Headline-making data losses may someday be a thing of the past, thanks to widespread use of data encryption, hard drive makers hope.
The Trusted Computing Groups Storage Work Group—whose membership includes representatives from hard drive, tape drive and optical drive manufacturers—is readying a hardware-based data encryption technology standard it says will allow hard drive makers to add encryption capabilities directly into their products in the future.
The TCGs standard, which has been in the works for some time, wont arrive in time to help the 26.5 million United States military veterans whose personal data was lost recently when a Veterans Administration employees laptop was stolen.
However, the TCG believes its approach might help prevent similar losses in the future by fostering broader adoption of tough encrypted schemes inside hard drives in coming years.
"I think that youll see [encrypted drives] proliferate, because the business case is kind of obvious," said Michael Willett, chairman of the Storage Work Group and senior director of security for drive maker Seagate, in Pittsburg, Penn.
"Just look at a laptop theft. Look at the reputational loss alone a company faces from that."
Given that the encryption standard can help prevent data breaches if a computer is stolen or lost, most hard drive makers are expected to adopt the standard for PC and server drives, when the TCG makes it public this fall.
"The indication I have is that all the [hard] drive industry—if not the flash and the tape and the optical people—realize the value of encryption," Willett said.
"Weve got strong controls over communications of data—or data in motion. But the data at rest [on a hard drive] is the last frontier. The sense of the industry is [now] that all data at rest should be encrypted."
TCG says its approach differs from software-based encryption, such as Microsofts forthcoming Bitlocker, by piggybacking on secure communications protocols built into drive interfaces and using hardware built into drives themselves to keep tight control of cryptography keys. The standard also allows for drives to be married to a given TPM (Trusted Platform Module) security chip-equipped system.
The approach works by employing a TPM-like crypto chip, located in the drive electronics, to store an encryption key that unlocks the data stored on the drive.
Given that its stored in hardware and placed there during manufacturing, the key is nearly impossible to capture or tamper with, Willett said.
The key is unlocked by a password. The standard supports long passwords and a multimode password that uses a combination of a password, fingerprint, challenge response or certificates.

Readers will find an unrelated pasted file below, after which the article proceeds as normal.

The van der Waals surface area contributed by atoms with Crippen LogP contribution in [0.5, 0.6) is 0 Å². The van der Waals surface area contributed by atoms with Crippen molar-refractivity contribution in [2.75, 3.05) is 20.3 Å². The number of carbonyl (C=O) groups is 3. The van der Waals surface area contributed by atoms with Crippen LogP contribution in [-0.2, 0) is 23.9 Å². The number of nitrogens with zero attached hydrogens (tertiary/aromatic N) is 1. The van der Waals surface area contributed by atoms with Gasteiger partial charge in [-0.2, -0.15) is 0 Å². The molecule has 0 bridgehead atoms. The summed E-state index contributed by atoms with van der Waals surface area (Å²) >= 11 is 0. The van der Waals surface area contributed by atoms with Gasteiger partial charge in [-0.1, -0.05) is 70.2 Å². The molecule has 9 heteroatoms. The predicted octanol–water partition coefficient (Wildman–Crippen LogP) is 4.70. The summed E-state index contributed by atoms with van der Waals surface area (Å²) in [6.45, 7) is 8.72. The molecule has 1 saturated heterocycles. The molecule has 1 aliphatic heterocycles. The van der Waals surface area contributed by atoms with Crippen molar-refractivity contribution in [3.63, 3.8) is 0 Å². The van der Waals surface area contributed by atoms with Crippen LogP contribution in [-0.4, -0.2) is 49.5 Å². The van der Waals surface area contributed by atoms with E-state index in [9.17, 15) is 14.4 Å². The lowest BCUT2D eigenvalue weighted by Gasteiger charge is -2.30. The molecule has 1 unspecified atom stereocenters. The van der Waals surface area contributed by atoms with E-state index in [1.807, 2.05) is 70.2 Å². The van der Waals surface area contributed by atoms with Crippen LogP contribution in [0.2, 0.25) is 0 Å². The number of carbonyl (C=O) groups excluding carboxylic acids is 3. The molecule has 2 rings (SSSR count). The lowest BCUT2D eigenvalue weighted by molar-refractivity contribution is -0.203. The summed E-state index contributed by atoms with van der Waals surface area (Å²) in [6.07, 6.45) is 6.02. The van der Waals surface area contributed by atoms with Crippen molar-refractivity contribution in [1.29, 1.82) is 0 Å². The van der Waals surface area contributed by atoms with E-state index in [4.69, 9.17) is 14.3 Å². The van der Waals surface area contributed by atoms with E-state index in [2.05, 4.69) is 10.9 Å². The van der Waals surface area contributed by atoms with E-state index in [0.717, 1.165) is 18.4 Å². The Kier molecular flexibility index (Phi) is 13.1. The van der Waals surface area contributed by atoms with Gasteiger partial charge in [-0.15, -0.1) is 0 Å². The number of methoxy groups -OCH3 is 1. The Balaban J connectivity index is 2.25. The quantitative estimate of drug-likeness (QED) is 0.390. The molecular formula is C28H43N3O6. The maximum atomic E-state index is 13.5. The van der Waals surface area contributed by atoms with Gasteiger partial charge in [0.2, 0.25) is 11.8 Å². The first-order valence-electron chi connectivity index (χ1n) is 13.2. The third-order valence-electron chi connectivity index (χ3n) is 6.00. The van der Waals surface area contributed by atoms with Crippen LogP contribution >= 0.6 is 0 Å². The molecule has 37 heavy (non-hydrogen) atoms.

The TCG standard, which works with ATA and SCSI interfaces drives, will support multiple encryption algorithms. It expects most manufacturers to employ the AES (Advanced Decryption Standard) algorithm.
The standard will also focus on key management and making it a straightforward process to allowing multiple master and multiple user access as well as different domains on a hard drive, therefore granting IT managers the ability to limit the way some users access to their drives for example. The group also aims to offer escrowing and backup of keys.
Given that a person with a proper password can still unlock the data on a drive, it is still possible for data to fall into the wrong hands. However, the intricate password systems supported by TCG make that less likely, Willett said.
"Im not worried about the user. Its who steals the drive [and] what they have access to," he said. "The real protections are the exception cases of loss or theft or repurposing, or end of life."
The TCG is shooting to release its hard drive encryption the standard to peer review in August. Following that process, which will a take about two months, the TCG hopes to make the standard widely available in late October.
Given that hard drive makers have been working on the standard all along within the Storage Working Group, "I suspect products will soon follow," Willett said.
They "will be premium products at first…and then reduce to commodity [prices] very quickly."
Although the standard will be applied to hard drives at first, it could be used with flash memory-based drives and optical drives as well in the future, he said.
Over time, the TCGs Storage Work Group will look to make its encryption standard even more business-friendly in subsequent updates.
Although its encryption scheme will apply to drives used in NAS and SAN applications, the group believes it can simplify matters such as managing all of the encryption keys in a drive array.
"The administrator may want to have the same key on all drives, different keys, or a migration schedule or a backup schedule," Willett said. "Thats one of the things well be working on next."